1979, 1982a). Over a range of doses, there was an increase in
    urinary excretion associated with an increase in cadmium content of
    the renal cortex (Nomiyama & Nomiyama, 1976a; Suzuki, 1980; Bernard
    et al., 1981). Studies in mice, rats and rabbits indicate that
    urinary excretion of cadmium increases slowly with increasing body
    burden but, as renal dysfunction develops, there is a sharp
    increase in excretion and a fall in hepatic and renal cadmium
    concentrations (Friberg, 1952; Axelsson & Piscator, 1966a; Nomiyama
    & Nomiyama, 1976a; Nordberg & Piscator, 1972; Suzuki, 1974).

         In humans not excessively exposed to cadmium, mean urinary
    cadmium concentrations range from < 0.5 = 2.0 g/L, or about 0.01%
    of body burden, and urinary excretion increases with age and
    increasing body burden (Nordberg et al., 1976; Elinder et al.,
    1978; Kowal et al., 1979). Urinary cadmium is mainly bound to
    metallothionein (Tohyama et al., 1981; Roels et al., 1983b).

         It is difficult to estimate the extent of biliary/gastrointestinal
    excretion after oral administration of cadmium since most of the faecal
    cadmium is unabsorbed material (approximately 95% of the dose). Animal
    studies of gastro-intestinal excretion after parenteral administration
    indicate that a few per cent of the dose is excreted in the faeces in
    the first few days after dosing and faecal excretion initially exceeds
    urinary excretion (Nomiyama, 1978; Friberg et al., 1985). The
    mechanism of faecal excretion may involve both sloughed off mucosal
    cells and excretion in bile. Biliary excretion of cadmium within 24
    hours after parenteral administration is dose-dependent (Cirkt &
    Tichy, 1974; Nomiyama, 1974; Klaassen & Kotsonis, 1977) and varies
    between 0.3% and 13% of the dose; after the initial rapid phase,
    excretion is the bile is about 0.02-0,04% of body burden, mostly
    associated with a fraction of molecular weight below 10,000
    (Nordberg et al., 1977; Elinder & Pannone, 1979). At low or
    moderate doses, faecal excretion is quantitatively about the same
    as urinary excretion.

         Minor routes of excretion include hair (Anke et al., 1976),
    breast milk (Schroeder & Balassa, 1961) and pancreatic fluid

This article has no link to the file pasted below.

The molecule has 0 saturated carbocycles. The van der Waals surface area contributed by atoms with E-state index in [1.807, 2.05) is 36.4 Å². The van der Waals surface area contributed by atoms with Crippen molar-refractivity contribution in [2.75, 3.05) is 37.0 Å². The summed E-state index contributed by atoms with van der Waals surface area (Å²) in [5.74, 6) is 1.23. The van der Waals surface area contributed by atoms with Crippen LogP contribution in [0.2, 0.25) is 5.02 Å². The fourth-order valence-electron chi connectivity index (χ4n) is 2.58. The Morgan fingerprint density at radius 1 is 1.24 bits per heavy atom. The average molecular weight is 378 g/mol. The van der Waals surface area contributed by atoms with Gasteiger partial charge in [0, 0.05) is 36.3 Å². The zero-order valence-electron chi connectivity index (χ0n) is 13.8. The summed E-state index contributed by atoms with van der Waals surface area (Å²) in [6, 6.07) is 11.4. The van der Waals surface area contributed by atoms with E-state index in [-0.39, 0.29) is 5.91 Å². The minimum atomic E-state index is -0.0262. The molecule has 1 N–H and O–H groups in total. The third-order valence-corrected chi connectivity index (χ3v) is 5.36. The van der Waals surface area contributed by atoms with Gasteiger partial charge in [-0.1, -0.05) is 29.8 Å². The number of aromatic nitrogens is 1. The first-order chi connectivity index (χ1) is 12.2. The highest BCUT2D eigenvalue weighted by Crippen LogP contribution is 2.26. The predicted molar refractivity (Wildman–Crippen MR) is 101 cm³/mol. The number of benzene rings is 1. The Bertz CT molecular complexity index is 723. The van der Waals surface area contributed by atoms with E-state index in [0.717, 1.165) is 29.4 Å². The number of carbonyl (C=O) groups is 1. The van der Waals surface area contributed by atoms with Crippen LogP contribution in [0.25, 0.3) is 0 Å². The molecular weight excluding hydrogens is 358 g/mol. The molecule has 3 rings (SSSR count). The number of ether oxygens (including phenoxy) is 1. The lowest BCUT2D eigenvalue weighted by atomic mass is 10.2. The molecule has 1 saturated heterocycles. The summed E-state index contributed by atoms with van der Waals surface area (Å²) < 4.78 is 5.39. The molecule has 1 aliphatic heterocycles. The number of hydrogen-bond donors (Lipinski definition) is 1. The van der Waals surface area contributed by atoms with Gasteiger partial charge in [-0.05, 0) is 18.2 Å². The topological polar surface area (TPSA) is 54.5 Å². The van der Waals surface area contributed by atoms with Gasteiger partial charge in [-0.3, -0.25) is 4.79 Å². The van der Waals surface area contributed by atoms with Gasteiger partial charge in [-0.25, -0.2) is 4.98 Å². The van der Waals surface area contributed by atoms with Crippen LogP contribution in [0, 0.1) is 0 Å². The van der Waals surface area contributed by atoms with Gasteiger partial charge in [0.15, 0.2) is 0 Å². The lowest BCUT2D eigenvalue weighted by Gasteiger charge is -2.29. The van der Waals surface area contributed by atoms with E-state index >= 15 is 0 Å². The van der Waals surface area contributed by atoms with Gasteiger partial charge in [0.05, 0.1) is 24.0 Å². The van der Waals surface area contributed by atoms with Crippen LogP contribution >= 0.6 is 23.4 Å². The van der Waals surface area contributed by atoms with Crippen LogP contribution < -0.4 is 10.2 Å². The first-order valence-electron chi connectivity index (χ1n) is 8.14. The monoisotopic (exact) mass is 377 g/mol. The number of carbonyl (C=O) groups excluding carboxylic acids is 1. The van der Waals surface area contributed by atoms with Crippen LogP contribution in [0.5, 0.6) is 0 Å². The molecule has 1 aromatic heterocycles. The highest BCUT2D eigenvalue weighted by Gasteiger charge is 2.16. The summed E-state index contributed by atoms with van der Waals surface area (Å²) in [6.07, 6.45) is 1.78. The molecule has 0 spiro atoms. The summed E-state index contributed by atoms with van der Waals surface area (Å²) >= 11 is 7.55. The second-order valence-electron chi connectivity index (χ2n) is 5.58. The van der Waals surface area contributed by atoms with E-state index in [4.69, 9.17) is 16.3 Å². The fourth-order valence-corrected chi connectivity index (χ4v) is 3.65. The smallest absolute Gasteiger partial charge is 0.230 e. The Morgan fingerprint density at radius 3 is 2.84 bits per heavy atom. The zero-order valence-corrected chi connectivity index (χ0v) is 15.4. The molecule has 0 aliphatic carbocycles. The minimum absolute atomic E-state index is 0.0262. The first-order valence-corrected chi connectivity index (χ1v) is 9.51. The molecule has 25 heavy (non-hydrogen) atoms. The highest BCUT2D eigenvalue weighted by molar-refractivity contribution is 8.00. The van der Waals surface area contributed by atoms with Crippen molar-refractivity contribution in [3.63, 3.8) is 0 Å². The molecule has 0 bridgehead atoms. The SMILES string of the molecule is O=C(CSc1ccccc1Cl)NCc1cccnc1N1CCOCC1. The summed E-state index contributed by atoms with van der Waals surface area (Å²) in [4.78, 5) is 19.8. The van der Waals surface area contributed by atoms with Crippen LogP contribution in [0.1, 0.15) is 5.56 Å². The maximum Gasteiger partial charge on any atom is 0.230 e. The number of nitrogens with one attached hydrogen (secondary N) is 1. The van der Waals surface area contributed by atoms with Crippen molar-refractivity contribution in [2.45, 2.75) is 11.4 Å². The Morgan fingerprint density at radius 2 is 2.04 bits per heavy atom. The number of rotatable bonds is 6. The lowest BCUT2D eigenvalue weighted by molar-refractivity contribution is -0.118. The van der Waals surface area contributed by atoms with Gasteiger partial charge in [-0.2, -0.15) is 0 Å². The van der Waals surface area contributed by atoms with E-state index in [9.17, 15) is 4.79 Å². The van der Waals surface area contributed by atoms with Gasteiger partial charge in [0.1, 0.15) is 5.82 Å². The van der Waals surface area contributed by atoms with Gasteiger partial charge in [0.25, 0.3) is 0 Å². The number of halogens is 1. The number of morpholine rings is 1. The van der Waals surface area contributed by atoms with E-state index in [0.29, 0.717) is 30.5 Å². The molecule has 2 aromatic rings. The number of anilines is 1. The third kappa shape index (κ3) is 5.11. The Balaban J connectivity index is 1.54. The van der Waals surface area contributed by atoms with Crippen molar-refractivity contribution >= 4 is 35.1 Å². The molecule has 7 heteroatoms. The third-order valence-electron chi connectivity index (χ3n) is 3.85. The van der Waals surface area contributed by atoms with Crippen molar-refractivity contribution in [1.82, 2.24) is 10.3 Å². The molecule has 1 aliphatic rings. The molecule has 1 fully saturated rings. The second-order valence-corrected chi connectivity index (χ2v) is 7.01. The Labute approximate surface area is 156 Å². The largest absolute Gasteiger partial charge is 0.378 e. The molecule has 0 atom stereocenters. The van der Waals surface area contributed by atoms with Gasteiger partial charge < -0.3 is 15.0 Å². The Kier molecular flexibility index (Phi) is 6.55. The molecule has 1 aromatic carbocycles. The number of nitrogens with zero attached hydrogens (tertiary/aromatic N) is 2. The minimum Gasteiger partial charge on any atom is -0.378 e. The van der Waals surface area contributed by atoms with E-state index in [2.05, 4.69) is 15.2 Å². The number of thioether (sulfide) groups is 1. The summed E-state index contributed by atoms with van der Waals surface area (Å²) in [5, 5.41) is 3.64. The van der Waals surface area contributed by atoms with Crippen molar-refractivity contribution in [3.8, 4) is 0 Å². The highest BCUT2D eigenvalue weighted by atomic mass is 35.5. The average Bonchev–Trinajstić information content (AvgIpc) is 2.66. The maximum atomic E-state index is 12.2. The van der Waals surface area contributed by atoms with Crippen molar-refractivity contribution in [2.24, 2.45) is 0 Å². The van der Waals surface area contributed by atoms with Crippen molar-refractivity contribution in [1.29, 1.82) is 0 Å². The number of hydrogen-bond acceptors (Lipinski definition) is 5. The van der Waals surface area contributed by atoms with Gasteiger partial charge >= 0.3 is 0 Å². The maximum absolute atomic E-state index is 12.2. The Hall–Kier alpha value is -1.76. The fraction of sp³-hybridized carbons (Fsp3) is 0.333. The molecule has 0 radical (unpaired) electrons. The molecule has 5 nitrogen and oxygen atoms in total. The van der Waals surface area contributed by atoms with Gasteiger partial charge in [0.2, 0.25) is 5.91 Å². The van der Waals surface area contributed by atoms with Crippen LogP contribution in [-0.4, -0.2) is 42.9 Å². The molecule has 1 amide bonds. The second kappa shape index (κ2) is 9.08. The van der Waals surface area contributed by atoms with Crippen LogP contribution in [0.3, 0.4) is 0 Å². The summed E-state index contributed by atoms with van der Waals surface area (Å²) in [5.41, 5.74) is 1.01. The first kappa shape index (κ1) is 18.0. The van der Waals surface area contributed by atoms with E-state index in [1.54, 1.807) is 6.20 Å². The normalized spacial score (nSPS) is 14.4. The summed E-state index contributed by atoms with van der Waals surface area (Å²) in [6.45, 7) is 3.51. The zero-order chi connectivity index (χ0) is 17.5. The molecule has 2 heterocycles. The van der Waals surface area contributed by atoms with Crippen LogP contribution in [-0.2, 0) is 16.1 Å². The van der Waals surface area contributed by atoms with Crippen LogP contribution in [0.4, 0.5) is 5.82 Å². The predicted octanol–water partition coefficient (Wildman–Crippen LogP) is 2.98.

(Friberg et al., 1985) but collectively these make little
    contribution to total excretion or biological half-life.

         The slow excretion results in an extremely long biological
    half-life for cadmium, in mouse and rat, the half-life is about
    200-700 days (Friberg et al., 1985) and in squirrel monkey is
    more than 2 years (Nordberg, 1972). Estimates of biological half-
    lives based on animal experiments in mice, rats, rabbits, dogs and
    monkeys are highly variable and range up to 22 years in some
    primate species (Friberg et al., 1974; Nomiyama et al., 1978,
    1979). The retention functions are multi-phasic and the body
    contains several compartments with different half-lives. The half-
    time of the slowest compartment usually is greater than 20% of the
    lifespan of the animal.

    Toxicological studies

    Special studies on carcinogenicity

         Intramuscular or s.c. injection of cadmium metal of cadmium
    compounds caused injection site sarcomas (Heath et al., 1962;
    Kazantzis, 1963; Kazantzis & Hanbury, 1966; Haddow et al., 1964;
    Gunn et al., 1967; Nazari et al., 1967).

         Regeneration of Leydig cells following testicular necrosis
    induced by a single parenteral dose of cadmium salts has been
    interpreted as Leydig cell tumours (Gunn et al., 1963, 1965;
    Favino et al., 1968, Lucis et al., 1972). Other studies by
    injection or peroral administration have proved negative for
    interstitial testicular tumours (Schroeder et al., 1964, 1965;
    Loser, 1980) but the doses were lower than would cause renal damage
    and which have been encountered in man.

         Rats were exposed to cadmium at a concentration of 5 mg Cd/L
    in drinking water for 2 years. There were a total of 7 malignant
    tumours among 47 cadmium-exposed male animals compared with 2
    tumours in 34 controls but this difference was not statistically
    significant and it was concluded that cadmium was not carcinogenic
    (Kanisawa & Schroeder, 1969). However, the present reviewer
    concludes that this study would not meet modern requirements for an
    adequate carcinogenicity study.

         Three groups of 40 rats were exposed to cadmium chloride
    aerosols continuously for 18 m at concentrations of 12.5, 25 or